This May, we celebrate Clean Air Month to educate Americans on the positive impact clean air has on their health and our environment.
Since 1970, the air we breathe has been protected from harmful pollutants that are detrimental to our health and our nation’s delicate ecosystem. Using the Clean Air Act’s authority, President Obama and the Environmental Protection Agency (EPA) have strengthened limits for particulate matter and mercury and have proposed, for the first time, to limit carbon emissions.
Scientific evidence has clearly shown that greenhouse gases like those emitted from coal-burning power plants are a leading cause of climate change. Coal-fired power plant emissions threaten the health of current and future generations and will have disastrous impacts on our economy and global stability.
Reducing carbon entering our air is a serious challenge we face today. 154 million people across the country already experience air pollution levels that are dangerously unhealthy. We’ve had our own experiences with these threats locally. The GenOn Power Plant along the Potomac River had been in severe violation of air quality standards for sulfur dioxide (SO2), nitrogen oxide (NOx), and particulate matter for years. Nearby residents complained of poor air quality caused by short smokestacks that ejected the hazardous toxins directly into the living rooms of high-rise apartment buildings. Thanks to citizen involvement and committed local officials, we were able to shut down the Potomac River Generating Station in 2012.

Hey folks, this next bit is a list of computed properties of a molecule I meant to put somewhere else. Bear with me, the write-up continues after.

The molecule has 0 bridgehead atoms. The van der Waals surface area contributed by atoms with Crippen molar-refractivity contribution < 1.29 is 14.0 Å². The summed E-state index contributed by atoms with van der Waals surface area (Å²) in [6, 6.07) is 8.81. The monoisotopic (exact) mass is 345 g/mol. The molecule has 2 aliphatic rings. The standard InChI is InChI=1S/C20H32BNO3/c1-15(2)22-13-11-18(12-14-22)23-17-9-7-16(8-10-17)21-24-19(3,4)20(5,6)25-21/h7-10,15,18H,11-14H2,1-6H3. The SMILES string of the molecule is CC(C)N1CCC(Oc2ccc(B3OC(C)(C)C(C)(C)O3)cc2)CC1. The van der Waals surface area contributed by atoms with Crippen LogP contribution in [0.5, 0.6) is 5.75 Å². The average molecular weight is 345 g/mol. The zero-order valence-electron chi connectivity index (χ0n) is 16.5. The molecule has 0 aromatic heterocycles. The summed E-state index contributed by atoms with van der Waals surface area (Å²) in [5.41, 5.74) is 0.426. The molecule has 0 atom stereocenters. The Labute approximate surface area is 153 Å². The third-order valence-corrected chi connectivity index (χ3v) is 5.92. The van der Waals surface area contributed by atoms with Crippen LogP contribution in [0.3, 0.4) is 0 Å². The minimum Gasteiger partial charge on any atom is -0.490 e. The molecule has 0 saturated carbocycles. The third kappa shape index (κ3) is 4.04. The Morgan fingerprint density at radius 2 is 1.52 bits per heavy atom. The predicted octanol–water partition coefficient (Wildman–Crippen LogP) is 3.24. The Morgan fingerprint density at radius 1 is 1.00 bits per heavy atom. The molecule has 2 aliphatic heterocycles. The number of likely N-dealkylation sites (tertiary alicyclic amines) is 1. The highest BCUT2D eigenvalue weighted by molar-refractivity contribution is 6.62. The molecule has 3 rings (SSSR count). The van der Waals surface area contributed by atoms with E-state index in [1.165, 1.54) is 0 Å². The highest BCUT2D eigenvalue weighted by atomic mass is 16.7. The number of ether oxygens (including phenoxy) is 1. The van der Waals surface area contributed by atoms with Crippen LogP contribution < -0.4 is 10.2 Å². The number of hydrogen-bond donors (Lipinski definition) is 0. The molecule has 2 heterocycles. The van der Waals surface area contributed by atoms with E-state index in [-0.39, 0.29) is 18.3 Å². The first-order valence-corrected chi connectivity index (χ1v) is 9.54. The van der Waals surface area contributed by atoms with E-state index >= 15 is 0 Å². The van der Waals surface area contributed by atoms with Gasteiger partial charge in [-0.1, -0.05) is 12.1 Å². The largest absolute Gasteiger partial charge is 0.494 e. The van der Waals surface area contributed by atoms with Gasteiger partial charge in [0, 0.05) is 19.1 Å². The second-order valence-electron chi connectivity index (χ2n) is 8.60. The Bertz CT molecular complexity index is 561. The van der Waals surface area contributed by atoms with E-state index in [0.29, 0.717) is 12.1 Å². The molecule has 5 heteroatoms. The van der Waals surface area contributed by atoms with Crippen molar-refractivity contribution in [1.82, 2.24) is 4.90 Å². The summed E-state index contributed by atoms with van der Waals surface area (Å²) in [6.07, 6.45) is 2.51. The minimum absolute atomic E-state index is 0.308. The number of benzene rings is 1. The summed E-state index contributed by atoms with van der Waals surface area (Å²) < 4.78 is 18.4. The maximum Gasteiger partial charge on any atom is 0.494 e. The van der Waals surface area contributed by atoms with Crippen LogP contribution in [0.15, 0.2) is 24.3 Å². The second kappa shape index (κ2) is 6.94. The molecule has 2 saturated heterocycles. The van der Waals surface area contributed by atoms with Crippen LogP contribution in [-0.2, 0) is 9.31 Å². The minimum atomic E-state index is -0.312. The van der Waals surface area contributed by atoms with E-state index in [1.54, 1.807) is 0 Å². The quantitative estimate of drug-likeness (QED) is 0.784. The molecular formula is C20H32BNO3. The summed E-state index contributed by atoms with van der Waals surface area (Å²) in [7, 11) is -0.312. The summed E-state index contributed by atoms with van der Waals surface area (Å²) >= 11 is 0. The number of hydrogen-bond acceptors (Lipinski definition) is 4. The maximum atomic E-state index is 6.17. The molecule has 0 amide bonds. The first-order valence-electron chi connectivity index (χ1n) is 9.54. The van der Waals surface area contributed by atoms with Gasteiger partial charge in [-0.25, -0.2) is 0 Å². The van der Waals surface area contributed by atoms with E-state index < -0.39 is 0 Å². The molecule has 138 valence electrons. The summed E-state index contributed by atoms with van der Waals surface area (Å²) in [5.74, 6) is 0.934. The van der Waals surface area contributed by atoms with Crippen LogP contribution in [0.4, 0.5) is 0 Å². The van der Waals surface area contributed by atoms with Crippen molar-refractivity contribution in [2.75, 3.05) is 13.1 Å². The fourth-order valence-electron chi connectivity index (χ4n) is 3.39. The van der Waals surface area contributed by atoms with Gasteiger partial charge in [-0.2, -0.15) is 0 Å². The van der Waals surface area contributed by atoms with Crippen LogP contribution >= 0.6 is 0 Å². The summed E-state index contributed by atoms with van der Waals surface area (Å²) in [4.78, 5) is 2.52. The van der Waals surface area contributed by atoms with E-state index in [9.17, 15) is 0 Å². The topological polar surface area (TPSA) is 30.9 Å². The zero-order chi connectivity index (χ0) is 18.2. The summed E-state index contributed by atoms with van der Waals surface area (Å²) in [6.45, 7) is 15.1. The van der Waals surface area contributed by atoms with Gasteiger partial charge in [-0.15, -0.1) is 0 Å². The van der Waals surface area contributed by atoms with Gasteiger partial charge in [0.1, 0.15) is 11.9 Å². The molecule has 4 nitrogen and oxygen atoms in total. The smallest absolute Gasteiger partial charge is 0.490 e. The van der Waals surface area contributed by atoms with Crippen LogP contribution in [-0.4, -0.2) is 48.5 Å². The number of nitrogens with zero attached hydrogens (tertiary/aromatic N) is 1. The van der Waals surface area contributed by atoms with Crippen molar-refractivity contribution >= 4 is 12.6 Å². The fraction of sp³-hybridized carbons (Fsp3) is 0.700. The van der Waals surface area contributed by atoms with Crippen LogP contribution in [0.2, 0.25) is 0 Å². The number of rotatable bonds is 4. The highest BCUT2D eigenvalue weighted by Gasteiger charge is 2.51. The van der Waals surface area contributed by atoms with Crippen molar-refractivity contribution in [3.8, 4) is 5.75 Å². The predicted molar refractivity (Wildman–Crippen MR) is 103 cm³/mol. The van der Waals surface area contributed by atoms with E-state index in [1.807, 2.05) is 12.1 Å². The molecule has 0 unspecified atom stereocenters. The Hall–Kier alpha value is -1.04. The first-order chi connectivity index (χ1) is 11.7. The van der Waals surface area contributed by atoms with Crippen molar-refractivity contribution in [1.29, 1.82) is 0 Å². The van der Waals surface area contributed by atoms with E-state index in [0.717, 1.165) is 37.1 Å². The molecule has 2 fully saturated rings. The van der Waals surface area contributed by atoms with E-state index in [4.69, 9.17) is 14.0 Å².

Despite these successes, and in the face of a growing problem nationwide, Republicans in the House and Senate continue to advance legislation that would roll back environmental standards that protect our air and water. They have consistently introduced legislation to weaken Clean Air and Clean Water standards, insist that man-made climate change does not exist, and pass wish lists for special interests that pollute our air and water masquerading as good government. Their environmental track record in recent years, if it could even be called that, is unconscionable and harms the American people.
We owe it to our constituents and our communities to protect the air we breathe and the water we drink. Congress can’t keep exposing public health to dangerous levels of mercury, arsenic, and lead and remain stewards of the abundant natural and cultural heritage passed down to us. If future generations are to remember us fondly, we need to leave them a glimpse of the world as it once was.